It's not quite that straightforward:
"3.2 per cent of the over-12 internet-connected population, who are responsible for 88 per cent of infringements."
this tells us nothing about what proportion of copies of a given title are pirated, or what % of the population do actually buy stuff. that 3.2% might be half the users of content or it might be a tiny proportion.
Still, it does suggest that it might not be worth chasing.
Seriously? People think this is all going to be OK?
This is covert filming without consent. How long before some bright spark does version that automatically starts taking pictures when <your image recognition preference > is in the frame?
I predict violence.
Re: Interesting choice of House...
Whatever next, David Cameron encouraging good Tories to remember the values and ethos of Slitherin House?
Oh, he does that already.
Multiple computers, multiple users, multiple browsers, what an arse
Just disabling it on the browsers of one home pc has taken me 15 mins.
[Iron, Firefox and IE] * [5 home users] * [4 home PCs] is going to take forever. Bloody Minecraft, if it wasn't for that I would just delete Java altogether.
Re: location markers
They didn't know that someone was in a private home. They knew which cell towers they had connected to. The point is that the cell usage pattern is fairly unique, and if you also have a database of information about people including some locations, like their address, you can use the cell tower logs to match to an individual. I agree that this is intuitively obvious, but unless people actually, y'know, do the science, you never know which bits of obviousness are actually true.
Leaving Google didn't hurt. Who knew?
Moved my subs to netvibes. No pain whatsoever. Which makes me think maybe I could ditch Gmail. And Google search. And Google Shopping.
Feels a bit like that moment when Microsoft introduced Vista and people started loving Apple.
Where to go then?
Would never knowingly buy a Sky product.
Where to go then? I see you can get Plusnet Unlimited 16Mb for £5 a month and £10.50/m line rental (12m), reverting to £10 after a year. Are they OK? It's a lot less than I pay for BT and Be as it happens.
Could it genuinely not be for file sharing?
Lots of people want to assume the worst of them, but how would a pirate share files through Mega? They'd have to give away the password to the storage account.
You sure the source wasn't The Onion?
How do people find time for all the admin?
Does anyone really keep their profile accurate and up to date, and manage all those privacy settings? It sounds like boring admin to me.
Some detail on bomb damage in N16 here:
"A high achieving group of physics PhD students have probably not spent much time developing any acting skills they may have."
No, but by the time they make Professor they will have honed them to perfection.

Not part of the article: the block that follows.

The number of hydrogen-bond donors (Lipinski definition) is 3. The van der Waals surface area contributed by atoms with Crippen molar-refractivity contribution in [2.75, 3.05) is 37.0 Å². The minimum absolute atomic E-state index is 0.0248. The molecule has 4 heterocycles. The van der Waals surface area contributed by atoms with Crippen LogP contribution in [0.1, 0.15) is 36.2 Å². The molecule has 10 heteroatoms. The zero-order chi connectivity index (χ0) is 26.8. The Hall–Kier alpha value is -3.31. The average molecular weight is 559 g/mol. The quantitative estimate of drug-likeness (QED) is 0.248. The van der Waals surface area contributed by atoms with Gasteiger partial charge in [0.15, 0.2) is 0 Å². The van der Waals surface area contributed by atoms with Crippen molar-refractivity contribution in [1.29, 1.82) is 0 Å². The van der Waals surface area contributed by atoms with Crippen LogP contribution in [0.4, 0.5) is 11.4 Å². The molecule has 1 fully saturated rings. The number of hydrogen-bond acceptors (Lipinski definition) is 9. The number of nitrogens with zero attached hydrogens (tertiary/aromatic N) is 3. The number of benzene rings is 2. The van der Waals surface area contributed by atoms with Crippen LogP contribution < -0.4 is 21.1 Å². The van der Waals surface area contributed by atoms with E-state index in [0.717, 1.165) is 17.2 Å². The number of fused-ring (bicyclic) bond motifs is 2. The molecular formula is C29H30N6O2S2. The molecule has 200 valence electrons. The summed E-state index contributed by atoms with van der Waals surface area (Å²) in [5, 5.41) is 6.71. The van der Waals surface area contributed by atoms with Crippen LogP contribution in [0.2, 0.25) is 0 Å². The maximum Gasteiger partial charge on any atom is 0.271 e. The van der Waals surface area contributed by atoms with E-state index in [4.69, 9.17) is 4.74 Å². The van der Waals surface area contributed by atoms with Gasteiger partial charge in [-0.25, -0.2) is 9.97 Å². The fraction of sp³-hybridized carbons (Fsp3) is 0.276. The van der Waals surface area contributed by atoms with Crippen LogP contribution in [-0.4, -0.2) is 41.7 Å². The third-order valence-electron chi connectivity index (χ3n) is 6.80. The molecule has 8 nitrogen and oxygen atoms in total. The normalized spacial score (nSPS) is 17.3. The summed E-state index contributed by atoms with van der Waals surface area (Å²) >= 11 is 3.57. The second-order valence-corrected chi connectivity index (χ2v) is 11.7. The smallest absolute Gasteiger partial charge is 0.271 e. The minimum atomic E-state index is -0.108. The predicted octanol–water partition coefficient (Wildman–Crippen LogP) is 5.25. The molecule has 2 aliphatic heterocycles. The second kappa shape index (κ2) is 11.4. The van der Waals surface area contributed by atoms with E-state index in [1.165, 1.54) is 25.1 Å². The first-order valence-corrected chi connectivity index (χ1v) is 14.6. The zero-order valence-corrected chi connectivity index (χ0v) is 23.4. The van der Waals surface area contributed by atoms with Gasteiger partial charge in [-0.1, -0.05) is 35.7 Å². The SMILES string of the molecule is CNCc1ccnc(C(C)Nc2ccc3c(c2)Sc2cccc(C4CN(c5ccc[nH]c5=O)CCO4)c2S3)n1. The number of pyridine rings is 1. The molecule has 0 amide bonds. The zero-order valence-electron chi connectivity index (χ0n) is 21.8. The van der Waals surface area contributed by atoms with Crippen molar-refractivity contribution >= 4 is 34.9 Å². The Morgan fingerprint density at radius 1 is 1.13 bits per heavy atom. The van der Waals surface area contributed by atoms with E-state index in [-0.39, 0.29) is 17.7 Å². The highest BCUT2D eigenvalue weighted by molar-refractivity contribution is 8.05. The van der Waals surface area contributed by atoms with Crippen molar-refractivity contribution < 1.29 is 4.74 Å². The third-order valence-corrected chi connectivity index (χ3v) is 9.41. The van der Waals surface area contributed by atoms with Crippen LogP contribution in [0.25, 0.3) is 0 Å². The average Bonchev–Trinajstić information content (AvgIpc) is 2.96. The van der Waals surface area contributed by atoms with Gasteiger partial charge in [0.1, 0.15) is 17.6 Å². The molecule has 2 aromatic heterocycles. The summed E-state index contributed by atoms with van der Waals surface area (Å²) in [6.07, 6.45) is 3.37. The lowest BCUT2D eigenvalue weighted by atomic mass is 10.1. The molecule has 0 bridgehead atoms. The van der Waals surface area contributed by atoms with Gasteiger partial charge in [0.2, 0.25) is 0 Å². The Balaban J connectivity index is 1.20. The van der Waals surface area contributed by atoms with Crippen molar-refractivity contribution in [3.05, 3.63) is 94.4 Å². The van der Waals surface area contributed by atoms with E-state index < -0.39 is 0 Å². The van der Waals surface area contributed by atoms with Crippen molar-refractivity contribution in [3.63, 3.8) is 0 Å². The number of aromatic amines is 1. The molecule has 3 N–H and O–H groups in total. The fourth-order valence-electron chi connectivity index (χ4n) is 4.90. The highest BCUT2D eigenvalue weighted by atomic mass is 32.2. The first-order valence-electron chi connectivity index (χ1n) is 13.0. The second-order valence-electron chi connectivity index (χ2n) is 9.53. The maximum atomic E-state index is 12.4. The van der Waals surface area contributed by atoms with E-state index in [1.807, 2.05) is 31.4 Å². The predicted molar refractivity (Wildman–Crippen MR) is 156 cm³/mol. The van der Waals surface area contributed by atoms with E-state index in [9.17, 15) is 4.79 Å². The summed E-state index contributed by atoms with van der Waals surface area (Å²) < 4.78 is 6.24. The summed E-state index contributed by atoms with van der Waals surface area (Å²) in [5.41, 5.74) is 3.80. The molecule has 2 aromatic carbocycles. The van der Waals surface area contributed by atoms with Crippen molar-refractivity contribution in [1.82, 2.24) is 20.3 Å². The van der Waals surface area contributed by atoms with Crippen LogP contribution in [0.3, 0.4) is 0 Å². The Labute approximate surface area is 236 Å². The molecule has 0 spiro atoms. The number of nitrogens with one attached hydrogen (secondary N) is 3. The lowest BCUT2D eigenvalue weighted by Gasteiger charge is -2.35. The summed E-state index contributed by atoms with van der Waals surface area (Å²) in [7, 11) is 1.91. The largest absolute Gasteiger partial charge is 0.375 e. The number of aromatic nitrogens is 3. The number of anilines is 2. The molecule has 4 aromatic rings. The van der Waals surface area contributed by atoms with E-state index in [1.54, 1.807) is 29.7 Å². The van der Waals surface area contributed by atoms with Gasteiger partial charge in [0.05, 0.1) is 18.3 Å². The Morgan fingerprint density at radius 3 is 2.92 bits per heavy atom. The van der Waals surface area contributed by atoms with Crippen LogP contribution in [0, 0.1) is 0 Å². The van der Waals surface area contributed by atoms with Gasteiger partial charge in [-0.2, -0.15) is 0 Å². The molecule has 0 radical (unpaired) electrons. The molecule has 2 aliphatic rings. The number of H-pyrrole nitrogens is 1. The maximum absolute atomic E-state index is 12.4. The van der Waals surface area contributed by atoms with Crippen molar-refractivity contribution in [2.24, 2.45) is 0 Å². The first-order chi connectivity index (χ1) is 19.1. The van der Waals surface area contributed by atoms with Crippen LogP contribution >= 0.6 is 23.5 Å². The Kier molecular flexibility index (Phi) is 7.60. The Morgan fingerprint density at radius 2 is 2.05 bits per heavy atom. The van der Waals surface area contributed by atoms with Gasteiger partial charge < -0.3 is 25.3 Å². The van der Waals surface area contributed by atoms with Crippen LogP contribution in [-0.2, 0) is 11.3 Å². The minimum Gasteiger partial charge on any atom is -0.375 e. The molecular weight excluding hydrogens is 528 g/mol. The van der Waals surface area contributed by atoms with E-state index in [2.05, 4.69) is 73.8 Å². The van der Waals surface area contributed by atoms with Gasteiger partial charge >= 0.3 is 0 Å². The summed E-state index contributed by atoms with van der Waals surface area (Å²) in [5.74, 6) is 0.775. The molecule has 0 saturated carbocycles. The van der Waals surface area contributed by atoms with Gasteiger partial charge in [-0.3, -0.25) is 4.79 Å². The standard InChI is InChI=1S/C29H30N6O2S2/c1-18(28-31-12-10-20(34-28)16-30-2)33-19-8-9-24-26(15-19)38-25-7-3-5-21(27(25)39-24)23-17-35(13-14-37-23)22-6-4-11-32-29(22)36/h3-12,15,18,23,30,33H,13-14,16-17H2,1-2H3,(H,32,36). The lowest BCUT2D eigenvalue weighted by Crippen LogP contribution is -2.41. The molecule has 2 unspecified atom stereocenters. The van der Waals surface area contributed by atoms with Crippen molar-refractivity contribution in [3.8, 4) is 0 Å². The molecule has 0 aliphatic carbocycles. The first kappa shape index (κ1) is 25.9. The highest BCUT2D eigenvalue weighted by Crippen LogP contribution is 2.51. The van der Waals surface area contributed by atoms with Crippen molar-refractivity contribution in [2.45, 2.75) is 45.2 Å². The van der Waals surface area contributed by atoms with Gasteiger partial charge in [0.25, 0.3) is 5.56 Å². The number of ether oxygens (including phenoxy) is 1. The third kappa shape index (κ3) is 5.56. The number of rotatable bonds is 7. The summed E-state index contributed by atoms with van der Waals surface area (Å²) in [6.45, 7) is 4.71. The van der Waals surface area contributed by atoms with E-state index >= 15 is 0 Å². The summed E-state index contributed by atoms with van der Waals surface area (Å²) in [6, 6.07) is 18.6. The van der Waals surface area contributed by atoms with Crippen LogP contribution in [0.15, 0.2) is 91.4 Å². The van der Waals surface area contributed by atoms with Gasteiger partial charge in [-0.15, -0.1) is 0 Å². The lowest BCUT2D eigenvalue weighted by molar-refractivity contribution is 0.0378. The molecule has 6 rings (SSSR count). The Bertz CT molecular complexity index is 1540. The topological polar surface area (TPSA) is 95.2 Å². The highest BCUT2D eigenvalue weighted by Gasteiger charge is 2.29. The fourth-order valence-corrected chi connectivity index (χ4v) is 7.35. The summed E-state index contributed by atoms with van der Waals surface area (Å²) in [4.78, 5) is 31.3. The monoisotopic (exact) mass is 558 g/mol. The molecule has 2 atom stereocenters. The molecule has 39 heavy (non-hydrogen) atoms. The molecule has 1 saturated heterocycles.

what's the best alternative
I'm looking for free and low resource hit.
This is great, Minecraft is the perfect platform for engrossing kids in computing.
What would be awesome is a Pi port of the server. Currently you have to pay off you want a persistent server, it would be great to have a Pi running one off the home router.
not just for having
Silly cases notwithstanding, we always buy gaming hardware for our neuroscience / VR work. Price : performance ratio is generally twice as nice, and we have never experienced any reliability problems.
Have to say though, the last Alienware desktop must have had lead block heatsinks, it took two people to lift the thing.
I was just thinking the same thing. I doubt we'll see any disconnections in shared households.
Your city is a trap
If anyone wants to enjoy worrying about what happens to a big city when the power goes off, James Burke nailed it in Connections. Scared the pants off me as a teenager, still does.
is as funny today as it was in my Latin textbook, c1978.
They should flood BT with genuine mp3's containing brief ads in the middle. And name them things like Ed_-_Sheeran_-_Dull_-_Ballad_-_Clean_copy_noads.MP3
Re: content v traffic
That's not what the bill proposes, it's very clear that only the identity of end points would be logged. If you think more will be logged than legally required then presumably you think they already do that.
content v traffic
The bill is only proposing that traffic data is stored, so it makes no difference if the content is encrypted. All that would be logged anyway is a visit to Wikipedia.
BitTorrent = Honeytrap
Torrents have always looked to me like the exact thing you'd make to catch pirates. It makes every downloader into an uploader, and we know only uploaders have ever been prosecuted because the damages awarded for merely downloading would make the effort financially unworkable. Not saying BT *was* made as a honeytrap, but anyone who uses is ought to realise the risk they take, and I doubt many do realise.
Re: But, but, but ...
Doesn't need to host a webpage on a server, just a backend. Less, and unconspicuous, traffic I guess. Pretty clever, the example in the pdf works but it made a lump of my screen go black fro some reason!
The effect of removing diabetes from the model is much greater on the underweights.
Re: Interesting ...
Yup, this is largely pointless. Individual rad thermostats are cheap and can link to a wireless programmer. This BG system is essentially just a remote on off switch for exceptions, which is a nice idea but realistically, how often would you want it, and if it were successful, soon all the programmers will have a little webserver in.
Just tried the newest Chrome beta (HTC One X) and have to say it is much smoother than anything else. Older versions were a privacy nightmare but they seem to have addressed many of my concerns - you can turn off all the obvious leakiness like pre-fetching, search completion and even specify a non-Google search engine. Unless the new Firefox is a big step up from the previous, I'll stick with Chrome for now.
(though my default assumption is that if Google are making privacy easy to manage, they must have some covert way to subvert it!).
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- Black Hat anti-Tor talk smashed by lawyers' wrecking ball